If you’re about to start your first ever term as a member of your homeowners association’s board of directors, you might be a bit nervous and wondering what you should expect out of the position. You’re going to be an active part of running what essentially amounts to a business, and will be asked to wear a lot of different hats in the process, so it’s understandable for it to be a daunting prospect. But ultimately, you’ll find that it can also be a great way to get involved and be an advocate for your community.

Here are just a few tips for new HOA board members to get acclimated to their positions. To learn more, reach out to an HOA lawyer in Arizona:

  • Make sure to read your board documents: The best way to learn how your association works is to make sure you’re reading all of your bylaws and governing documents. This will quickly give you thorough information about the expectations established for you in your role, and give you guidelines to follow in all of your actions you’ll take during your term.
  • Avoid biting off more than you can chew: It’s natural for new board members to want to jump right into the fray and take on as much as they can, but it’s important for you to give yourself some time to acclimate to the position. Prioritize which areas you think can benefit most from your help and where you’d most like to be involved, and limit yourself at first. Remember also that you’re volunteering your time for this role—don’t feel bad about saying “no” to certain tasks or responsibilities so you don’t compromise the amount of time you get to spend with your family.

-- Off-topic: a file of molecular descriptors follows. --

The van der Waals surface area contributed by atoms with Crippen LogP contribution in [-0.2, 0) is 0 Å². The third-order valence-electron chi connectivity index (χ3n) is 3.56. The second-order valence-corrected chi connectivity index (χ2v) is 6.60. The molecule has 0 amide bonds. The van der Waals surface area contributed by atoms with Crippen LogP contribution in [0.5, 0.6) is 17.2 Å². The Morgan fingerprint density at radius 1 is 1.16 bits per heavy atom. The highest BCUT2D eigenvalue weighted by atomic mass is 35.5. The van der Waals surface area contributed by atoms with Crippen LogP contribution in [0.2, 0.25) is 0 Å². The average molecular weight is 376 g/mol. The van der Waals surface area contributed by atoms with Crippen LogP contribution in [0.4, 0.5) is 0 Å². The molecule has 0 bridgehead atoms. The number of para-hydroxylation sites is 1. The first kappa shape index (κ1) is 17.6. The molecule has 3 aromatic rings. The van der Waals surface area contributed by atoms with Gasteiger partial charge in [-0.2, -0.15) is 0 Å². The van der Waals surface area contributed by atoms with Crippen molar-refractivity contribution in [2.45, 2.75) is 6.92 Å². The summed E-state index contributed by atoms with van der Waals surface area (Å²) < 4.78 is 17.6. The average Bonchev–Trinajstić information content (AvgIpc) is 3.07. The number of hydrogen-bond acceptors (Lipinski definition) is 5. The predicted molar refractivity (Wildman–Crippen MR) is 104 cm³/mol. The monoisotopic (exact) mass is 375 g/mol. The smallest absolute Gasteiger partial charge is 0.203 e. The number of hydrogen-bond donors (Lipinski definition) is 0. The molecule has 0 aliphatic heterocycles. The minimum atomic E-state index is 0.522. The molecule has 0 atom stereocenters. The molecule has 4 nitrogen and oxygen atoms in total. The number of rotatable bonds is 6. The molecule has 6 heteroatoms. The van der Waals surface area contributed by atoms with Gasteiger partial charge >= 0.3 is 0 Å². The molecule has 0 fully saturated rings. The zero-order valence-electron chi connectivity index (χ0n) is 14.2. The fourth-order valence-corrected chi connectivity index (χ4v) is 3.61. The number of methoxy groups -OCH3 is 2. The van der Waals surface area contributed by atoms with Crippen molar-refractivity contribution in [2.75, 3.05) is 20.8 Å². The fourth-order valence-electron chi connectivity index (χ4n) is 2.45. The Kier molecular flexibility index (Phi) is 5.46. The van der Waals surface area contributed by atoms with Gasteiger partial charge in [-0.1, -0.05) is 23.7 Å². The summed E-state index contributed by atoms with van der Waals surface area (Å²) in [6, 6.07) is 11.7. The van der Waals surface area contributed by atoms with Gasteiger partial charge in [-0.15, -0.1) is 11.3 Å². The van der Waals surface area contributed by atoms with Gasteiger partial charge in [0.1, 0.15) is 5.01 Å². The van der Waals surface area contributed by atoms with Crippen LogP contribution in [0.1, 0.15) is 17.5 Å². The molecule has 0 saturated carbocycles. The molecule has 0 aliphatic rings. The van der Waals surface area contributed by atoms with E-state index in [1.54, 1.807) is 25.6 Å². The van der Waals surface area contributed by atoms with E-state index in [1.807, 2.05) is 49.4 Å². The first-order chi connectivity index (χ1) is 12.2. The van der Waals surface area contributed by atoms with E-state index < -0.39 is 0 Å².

• Review HOA finances: Review all the financial statements available for your HOA, and if needed, ask for some clarification from your board’s treasurer. Part of the board’s responsibility is making sure that the budget and finances are all in good condition. You should get a sense of where your financial situation currently lies and what types of goals already exist financially for the organization.
  • Seek the advice of experienced board members: Your neighbors are certainly going to have plenty of ideas for you to consider when you take on a new role as an HOA board member, but you should also be sure to use experienced or past board members as resources. Get ideas and opinions from them, and ask them for other resources that may be helpful to you in your term.
  • Make communication a priority: Transparency is crucial when it comes to keeping up a positive relationship between the community and the HOA board. Make sure you are doing your part to keep your community informed about the HOA’s financial standing, any events happening in the community, important issues affecting residents and various other opportunities or ideas.

For more tips for new HOA board members, we encourage you to contact an HOA lawyer in Arizona at Goodman Law Group today.